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A Few Loose Ends

The classroom is darkened and three ``experiments'' are represented on stage: on the left is Neil with a flashlight and a piece of metal, simulating the PHOTOELECTRIC EFFECT; in the centre are Elliott and Kevin with an actual blowtorch and a nichrome wire, demonstrating both blackbody radiation and ATOMIC SPECTROSCOPY (with various salts); and on the right is Douw drawing the BLACKBODY SPECTRUM and the ``ultraviolet catastrophe'' theory. The others also put plots and/or equations on the blackboard as the following action takes place:

Enter Planck followed by von Jolly.

von Jolly: ``So you want to study Physics, do you, Mr. Planck?''

Planck: ``Yes sir, Professor von Jolly, I wish to study nature at its most fundamental level.''

von Jolly: ``Well, forget it! The fundamentals have all been worked out, and there's nothing particularly interesting left to do. Physics will be finished in just a few more years.''

Planck [to audience, on exit] ``Great, then I'll work out the loose ends and settle into a cushy professorial life like this guy.''

von Jolly $\longrightarrow$ Narrator [turning toward demos] ``Indeed, all we have left are a few nagging discrepancies between theory and these experiments.

[referring to blackbody radiation graph] ``We know a body should emit radiation when heated,'' [indicates Rayleigh-Jeans theory curve] ``but our spectrum doesn't look quite right.'' [Douw superimposes experimental curve.]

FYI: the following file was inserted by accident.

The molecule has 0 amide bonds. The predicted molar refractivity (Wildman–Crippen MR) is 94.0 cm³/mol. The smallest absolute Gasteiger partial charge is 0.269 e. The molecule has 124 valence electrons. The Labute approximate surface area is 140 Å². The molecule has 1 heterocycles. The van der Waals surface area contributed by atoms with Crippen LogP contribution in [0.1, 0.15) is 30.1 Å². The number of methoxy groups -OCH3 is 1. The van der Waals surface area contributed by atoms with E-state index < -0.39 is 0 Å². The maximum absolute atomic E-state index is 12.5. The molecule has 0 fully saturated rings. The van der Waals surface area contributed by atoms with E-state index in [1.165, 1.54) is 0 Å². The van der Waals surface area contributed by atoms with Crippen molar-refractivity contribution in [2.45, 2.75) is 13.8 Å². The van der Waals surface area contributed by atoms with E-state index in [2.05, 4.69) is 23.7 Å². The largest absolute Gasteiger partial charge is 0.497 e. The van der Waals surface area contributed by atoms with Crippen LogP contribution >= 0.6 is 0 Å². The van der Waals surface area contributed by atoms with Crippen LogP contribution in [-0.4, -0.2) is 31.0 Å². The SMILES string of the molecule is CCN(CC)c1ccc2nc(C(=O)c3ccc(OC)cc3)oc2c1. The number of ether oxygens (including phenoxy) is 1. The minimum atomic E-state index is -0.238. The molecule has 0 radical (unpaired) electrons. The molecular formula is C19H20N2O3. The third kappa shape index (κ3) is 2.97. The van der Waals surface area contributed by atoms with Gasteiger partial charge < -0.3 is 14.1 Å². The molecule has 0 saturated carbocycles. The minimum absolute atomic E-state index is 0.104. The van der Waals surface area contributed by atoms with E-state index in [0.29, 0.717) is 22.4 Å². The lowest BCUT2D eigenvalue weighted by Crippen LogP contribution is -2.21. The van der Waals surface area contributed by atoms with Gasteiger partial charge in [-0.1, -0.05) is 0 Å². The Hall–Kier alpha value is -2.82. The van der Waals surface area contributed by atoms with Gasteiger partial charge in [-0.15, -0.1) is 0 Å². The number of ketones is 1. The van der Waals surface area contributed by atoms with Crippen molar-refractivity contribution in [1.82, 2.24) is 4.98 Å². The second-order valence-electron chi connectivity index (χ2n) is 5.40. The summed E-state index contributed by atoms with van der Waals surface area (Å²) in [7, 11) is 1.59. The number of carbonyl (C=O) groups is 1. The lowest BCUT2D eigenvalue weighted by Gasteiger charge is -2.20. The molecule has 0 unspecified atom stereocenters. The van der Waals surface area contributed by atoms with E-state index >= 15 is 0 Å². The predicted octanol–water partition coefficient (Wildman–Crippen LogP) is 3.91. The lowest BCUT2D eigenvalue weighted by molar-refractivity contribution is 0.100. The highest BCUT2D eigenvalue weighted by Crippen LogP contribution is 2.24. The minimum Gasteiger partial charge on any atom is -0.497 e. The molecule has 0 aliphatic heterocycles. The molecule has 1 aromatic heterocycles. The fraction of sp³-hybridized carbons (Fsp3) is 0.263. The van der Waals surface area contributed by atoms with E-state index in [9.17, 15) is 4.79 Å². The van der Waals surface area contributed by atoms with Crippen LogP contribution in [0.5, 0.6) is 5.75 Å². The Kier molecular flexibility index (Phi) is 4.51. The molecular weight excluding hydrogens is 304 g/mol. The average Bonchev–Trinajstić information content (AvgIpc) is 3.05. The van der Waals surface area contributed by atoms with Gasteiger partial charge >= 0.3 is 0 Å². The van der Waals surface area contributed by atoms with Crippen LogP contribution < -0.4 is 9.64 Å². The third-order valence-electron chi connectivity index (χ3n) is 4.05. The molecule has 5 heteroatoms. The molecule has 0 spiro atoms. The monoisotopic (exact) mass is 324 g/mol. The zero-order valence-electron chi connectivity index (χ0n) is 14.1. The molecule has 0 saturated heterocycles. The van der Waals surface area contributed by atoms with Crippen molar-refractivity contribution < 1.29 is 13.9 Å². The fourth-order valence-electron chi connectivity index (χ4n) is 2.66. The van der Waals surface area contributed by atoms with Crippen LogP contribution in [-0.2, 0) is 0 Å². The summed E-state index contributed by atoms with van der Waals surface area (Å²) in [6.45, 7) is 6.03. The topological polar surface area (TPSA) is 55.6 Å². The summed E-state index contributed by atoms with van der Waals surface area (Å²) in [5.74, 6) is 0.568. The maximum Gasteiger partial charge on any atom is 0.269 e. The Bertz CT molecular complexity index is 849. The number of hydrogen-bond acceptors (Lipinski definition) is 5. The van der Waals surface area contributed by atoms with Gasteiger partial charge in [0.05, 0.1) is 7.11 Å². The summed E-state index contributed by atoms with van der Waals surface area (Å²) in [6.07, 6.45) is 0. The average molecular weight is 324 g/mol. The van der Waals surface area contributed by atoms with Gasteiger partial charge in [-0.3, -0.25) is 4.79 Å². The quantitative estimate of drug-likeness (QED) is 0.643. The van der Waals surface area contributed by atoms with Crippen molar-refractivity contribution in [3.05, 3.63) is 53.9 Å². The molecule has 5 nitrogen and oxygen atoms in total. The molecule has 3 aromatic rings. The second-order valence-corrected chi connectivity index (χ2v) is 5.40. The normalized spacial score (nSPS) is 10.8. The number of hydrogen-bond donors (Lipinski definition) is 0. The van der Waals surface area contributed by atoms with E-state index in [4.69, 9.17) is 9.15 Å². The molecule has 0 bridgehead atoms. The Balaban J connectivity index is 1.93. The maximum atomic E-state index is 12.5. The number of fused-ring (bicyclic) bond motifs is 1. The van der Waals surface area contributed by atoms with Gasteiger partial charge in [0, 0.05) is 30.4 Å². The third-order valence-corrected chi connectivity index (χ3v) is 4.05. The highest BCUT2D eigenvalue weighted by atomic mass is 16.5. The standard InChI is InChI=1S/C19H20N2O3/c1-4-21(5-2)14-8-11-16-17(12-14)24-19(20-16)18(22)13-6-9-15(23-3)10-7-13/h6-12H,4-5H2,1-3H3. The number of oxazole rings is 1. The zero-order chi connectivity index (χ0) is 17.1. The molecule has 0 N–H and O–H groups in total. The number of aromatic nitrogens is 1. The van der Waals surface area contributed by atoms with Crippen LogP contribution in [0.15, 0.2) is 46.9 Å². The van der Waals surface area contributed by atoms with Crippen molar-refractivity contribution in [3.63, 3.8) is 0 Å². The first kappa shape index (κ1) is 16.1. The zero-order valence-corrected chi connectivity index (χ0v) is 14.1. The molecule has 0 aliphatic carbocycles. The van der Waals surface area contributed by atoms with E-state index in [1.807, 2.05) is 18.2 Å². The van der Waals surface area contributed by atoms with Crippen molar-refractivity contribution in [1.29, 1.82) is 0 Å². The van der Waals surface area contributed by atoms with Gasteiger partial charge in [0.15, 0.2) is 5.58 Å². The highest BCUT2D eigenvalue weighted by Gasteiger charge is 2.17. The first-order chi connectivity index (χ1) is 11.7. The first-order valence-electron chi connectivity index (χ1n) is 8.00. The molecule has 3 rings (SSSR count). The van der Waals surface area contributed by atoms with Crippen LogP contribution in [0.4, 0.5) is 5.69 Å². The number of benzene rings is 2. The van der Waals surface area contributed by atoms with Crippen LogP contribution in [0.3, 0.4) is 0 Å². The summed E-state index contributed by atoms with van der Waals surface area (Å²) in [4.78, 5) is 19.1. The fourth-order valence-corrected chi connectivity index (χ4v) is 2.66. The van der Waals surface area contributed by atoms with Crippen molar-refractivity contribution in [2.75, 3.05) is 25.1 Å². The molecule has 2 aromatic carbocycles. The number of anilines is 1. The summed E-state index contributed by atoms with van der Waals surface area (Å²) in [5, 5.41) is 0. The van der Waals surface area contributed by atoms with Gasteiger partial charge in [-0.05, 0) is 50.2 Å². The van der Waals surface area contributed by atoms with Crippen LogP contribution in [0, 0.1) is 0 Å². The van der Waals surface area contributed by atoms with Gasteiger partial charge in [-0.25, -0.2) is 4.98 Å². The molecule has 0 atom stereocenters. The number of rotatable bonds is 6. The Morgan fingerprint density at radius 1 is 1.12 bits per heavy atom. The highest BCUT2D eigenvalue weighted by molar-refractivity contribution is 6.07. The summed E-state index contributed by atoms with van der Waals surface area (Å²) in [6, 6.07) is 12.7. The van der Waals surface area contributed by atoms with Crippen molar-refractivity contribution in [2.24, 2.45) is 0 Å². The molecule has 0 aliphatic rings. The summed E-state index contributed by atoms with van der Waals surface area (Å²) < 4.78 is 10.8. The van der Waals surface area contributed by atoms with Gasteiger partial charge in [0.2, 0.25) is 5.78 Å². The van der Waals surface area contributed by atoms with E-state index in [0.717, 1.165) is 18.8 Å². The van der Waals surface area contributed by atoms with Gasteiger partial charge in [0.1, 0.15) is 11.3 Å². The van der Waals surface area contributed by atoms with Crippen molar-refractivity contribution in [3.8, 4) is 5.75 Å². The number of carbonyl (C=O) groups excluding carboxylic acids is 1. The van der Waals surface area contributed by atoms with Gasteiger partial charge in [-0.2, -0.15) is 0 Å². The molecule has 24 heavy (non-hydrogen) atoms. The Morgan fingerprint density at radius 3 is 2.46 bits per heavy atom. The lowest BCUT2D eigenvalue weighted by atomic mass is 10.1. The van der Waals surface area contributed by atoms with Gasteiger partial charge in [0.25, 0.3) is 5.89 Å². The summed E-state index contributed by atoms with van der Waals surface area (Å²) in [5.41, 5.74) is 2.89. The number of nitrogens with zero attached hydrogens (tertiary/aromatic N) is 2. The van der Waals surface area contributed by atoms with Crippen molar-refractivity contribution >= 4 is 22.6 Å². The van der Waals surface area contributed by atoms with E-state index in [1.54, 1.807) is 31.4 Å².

[referring to line-spectra demo] `` Also, it seems that the elements absorb and emit light only at discrete frequencies, in a manner we can't quite put our finger on.''

[referring to photoelectric simulation] ``Finally, the photoelectric effect shows the number of electrons kicked out of a metal increasing not with the intensity of the radiation, but with its frequency.

``These experiments show there are a few holes left in our understanding of matter, which stems from our understanding of atoms, its most fundamental constituents. Surely, with the kind of collaboration we've seen between theory and experiment, these problems will go away. We'd like them to go away. They're nasty and embarrassing. Faraday and Maxwell serve as a shining example of what can happen when the experimentalists and theorists talk to each other, and we just need more of this sort of thing.''

next up previous
Next: Electrodynamics Up: The Dreams Stuff is Made Of Previous: The Dreams Stuff is Made Of
Jess H. Brewer